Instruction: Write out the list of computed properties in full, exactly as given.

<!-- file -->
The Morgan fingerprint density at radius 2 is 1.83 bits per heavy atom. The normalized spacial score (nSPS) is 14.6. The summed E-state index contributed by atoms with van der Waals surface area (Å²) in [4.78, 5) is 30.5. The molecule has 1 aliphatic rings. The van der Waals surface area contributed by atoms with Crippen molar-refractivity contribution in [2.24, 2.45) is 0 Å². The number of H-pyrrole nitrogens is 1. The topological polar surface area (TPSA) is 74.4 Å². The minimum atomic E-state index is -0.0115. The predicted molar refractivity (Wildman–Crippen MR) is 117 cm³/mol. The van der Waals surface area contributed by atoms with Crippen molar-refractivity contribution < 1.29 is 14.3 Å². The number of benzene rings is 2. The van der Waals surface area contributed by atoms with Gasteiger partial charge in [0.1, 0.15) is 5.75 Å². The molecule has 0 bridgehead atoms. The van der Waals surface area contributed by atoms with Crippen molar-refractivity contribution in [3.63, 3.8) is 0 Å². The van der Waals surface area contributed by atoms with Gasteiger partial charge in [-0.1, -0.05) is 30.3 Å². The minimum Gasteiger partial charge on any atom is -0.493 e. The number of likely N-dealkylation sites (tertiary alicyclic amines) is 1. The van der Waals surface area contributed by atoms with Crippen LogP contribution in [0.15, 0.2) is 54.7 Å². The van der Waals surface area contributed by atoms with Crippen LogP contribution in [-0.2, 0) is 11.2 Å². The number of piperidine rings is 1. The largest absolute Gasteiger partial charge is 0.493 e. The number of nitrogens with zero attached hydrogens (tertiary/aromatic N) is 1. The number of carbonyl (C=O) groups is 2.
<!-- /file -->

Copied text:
The Morgan fingerprint density at radius 2 is 1.83 bits per heavy atom. The normalized spacial score (nSPS) is 14.6. The summed E-state index contributed by atoms with van der Waals surface area (Å²) in [4.78, 5) is 30.5. The molecule has 1 aliphatic rings. The van der Waals surface area contributed by atoms with Crippen molar-refractivity contribution in [2.24, 2.45) is 0 Å². The number of H-pyrrole nitrogens is 1. The topological polar surface area (TPSA) is 74.4 Å². The minimum atomic E-state index is -0.0115. The predicted molar refractivity (Wildman–Crippen MR) is 117 cm³/mol. The van der Waals surface area contributed by atoms with Crippen molar-refractivity contribution < 1.29 is 14.3 Å². The number of benzene rings is 2. The van der Waals surface area contributed by atoms with Gasteiger partial charge in [0.1, 0.15) is 5.75 Å². The molecule has 0 bridgehead atoms. The van der Waals surface area contributed by atoms with Crippen molar-refractivity contribution in [3.63, 3.8) is 0 Å². The van der Waals surface area contributed by atoms with Gasteiger partial charge in [-0.1, -0.05) is 30.3 Å². The minimum Gasteiger partial charge on any atom is -0.493 e. The number of likely N-dealkylation sites (tertiary alicyclic amines) is 1. The van der Waals surface area contributed by atoms with Crippen LogP contribution in [0.15, 0.2) is 54.7 Å². The van der Waals surface area contributed by atoms with Crippen LogP contribution in [-0.2, 0) is 11.2 Å². The number of piperidine rings is 1. The largest absolute Gasteiger partial charge is 0.493 e. The number of nitrogens with zero attached hydrogens (tertiary/aromatic N) is 1. The number of carbonyl (C=O) groups is 2.